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PTH-079 Direct-to-test endoscopic ultrasound
  1. P Lochhead,
  2. P S Phull
  1. Gastrointestinal and Liver Service, Aberdeen Royal Infirmary, Aberdeen, Scotland, UK


Introduction Endoscopic ultrasound (EUS) has become an invaluable investigation in the assessment of pancreatobiliary disease. EUS is superior to abdominal ultrasound in pancreatobiliary imaging having a sensitivity of >90% for choledocholithiasis and affording better views of the pancreas. Traditionally, patients tend to undergo EUS following specialist review. We are not aware of any reports of direct-to-test EUS for patients who have been assessed only by a general practitioner (GP). We propose that, in selected patients with suspected choledocholithiasis, direct-to-test EUS is safe and avoids specialist clinic review and the attendant delay, expense and inconvenience. Here we present our initial data on direct-to-test EUS in a teaching hospital setting.

Methods Twenty-four patients who had been referred to the gastroenterology department at our institution by their general practitioners between February 2005 and July 2009 were selected to be offered direct-to-test EUS. Selected patients had liver chemistry and/or symptomatology compatible with biliary pathology; all but one patient had had an abdominal ultrasound scan before referral. A patient information leaflet was sent in the post along with the appointment letter.

Results All patients accepted direct-to-test EUS appointment; the average time from referral to procedure was 6 weeks. The average patient age was 59 years (range 21–83); 17 out of 24 patients were female (71%). The clinical details were: biliary-type pain with abnormal liver chemistry but normal ducts on ultrasound (n=14); abnormal liver chemistry with duct dilatation but no stones identified on ultrasound (n=4); biliary-type pain, normal chemistry, with duct dilatation but no stones on ultrasound (n=3); progressive cholestatic liver chemistry post cholecystectomy with no duct dilatation on ultrasound (n=2); unexplained recent pancreatitis with a normal ultrasound (n=1). The EUS findings for the 24 patients were: normal examination (n=13), choledocholithiasis (n=3), gallstones (n=5), hepatic steatosis (n=2), periampullary tumour (n=1). Three of the cases of gallstones had not been previously identified on abdominal ultrasound scanning. The overall yield for pathology was 46%. There were no noted complications in any of the 24 cases. On the basis of the EUS examination, three patients were referred for ERCP, two for cholecystectomy, and one for a Whipple's procedure. This equates to a 25% onward referral rate for definitive treatment based on the direct-to-test EUS findings.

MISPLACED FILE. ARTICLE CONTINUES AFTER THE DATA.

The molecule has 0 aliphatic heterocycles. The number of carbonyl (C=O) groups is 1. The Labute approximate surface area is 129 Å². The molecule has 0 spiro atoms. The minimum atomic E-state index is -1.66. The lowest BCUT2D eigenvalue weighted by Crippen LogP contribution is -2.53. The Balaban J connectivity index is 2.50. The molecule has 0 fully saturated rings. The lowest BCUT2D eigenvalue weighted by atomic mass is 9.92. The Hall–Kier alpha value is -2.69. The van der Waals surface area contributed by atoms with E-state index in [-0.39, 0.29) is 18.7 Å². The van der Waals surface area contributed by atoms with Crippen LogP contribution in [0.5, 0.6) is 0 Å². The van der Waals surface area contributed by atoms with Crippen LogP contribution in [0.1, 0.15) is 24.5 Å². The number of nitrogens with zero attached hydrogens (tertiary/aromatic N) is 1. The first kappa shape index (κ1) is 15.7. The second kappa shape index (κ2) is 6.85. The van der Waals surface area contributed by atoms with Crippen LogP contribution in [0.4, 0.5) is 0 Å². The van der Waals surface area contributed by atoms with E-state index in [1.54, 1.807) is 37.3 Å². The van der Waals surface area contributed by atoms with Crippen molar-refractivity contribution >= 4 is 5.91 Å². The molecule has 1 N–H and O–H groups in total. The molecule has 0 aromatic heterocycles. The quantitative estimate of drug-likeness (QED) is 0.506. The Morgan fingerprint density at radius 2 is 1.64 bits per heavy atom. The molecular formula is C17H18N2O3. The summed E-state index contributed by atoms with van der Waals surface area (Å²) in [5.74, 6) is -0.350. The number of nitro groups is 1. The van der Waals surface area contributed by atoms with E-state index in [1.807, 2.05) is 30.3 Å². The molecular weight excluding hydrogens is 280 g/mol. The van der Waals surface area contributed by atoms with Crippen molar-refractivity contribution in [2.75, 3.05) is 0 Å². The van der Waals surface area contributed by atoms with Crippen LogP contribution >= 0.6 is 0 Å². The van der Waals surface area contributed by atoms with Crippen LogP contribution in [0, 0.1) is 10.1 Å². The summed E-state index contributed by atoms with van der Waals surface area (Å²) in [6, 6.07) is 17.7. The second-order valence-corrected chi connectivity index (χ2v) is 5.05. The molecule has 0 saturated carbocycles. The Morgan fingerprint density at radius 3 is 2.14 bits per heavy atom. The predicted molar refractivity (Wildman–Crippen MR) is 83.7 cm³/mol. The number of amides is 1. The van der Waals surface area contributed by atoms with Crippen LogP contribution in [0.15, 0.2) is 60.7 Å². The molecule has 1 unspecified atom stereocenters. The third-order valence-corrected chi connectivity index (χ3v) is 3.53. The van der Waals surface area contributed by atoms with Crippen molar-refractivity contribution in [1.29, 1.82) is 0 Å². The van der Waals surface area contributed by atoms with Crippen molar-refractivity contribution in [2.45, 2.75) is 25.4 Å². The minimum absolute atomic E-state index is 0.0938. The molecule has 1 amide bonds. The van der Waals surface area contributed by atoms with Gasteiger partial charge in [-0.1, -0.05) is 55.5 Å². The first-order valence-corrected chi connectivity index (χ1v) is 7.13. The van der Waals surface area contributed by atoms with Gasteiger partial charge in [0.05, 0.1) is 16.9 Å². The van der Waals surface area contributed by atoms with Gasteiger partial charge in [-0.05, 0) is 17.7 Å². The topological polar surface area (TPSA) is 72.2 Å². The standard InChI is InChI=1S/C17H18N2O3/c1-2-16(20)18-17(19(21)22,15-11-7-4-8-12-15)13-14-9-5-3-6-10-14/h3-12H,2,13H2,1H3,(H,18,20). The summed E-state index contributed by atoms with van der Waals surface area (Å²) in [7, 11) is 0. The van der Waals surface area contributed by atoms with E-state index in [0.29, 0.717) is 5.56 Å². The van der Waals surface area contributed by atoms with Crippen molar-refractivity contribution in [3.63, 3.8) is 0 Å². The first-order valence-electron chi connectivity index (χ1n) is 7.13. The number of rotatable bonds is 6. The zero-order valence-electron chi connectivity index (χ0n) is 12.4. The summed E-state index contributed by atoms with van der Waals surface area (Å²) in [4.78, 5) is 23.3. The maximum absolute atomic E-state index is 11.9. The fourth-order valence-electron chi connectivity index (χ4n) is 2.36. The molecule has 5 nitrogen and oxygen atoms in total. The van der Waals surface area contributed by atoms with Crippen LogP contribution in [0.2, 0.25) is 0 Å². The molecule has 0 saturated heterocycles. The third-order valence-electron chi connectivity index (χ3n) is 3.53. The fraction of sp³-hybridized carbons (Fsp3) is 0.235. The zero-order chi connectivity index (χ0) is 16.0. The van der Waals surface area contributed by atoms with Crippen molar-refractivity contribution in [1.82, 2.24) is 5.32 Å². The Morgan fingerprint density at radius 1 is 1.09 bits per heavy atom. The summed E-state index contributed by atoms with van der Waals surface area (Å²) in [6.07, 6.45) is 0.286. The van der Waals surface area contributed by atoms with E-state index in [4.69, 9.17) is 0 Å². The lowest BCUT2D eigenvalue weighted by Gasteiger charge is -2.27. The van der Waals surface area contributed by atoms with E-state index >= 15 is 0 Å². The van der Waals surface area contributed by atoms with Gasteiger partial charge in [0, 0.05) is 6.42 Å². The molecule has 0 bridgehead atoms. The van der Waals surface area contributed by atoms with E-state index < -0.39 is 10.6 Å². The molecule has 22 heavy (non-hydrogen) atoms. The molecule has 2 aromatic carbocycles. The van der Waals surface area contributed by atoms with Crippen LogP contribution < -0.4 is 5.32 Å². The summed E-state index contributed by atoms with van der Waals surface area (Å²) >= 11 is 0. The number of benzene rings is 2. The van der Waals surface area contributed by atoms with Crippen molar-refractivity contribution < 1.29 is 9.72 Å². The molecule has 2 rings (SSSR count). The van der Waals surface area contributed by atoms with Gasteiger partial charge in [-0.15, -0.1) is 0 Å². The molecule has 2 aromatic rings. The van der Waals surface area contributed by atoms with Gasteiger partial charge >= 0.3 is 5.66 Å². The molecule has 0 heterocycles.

Conclusion Our initial data support the hypothesis that direct-to-test EUS for selected patients with suspected biliary disease is a safe investigation, with a high yield of significant pathology.

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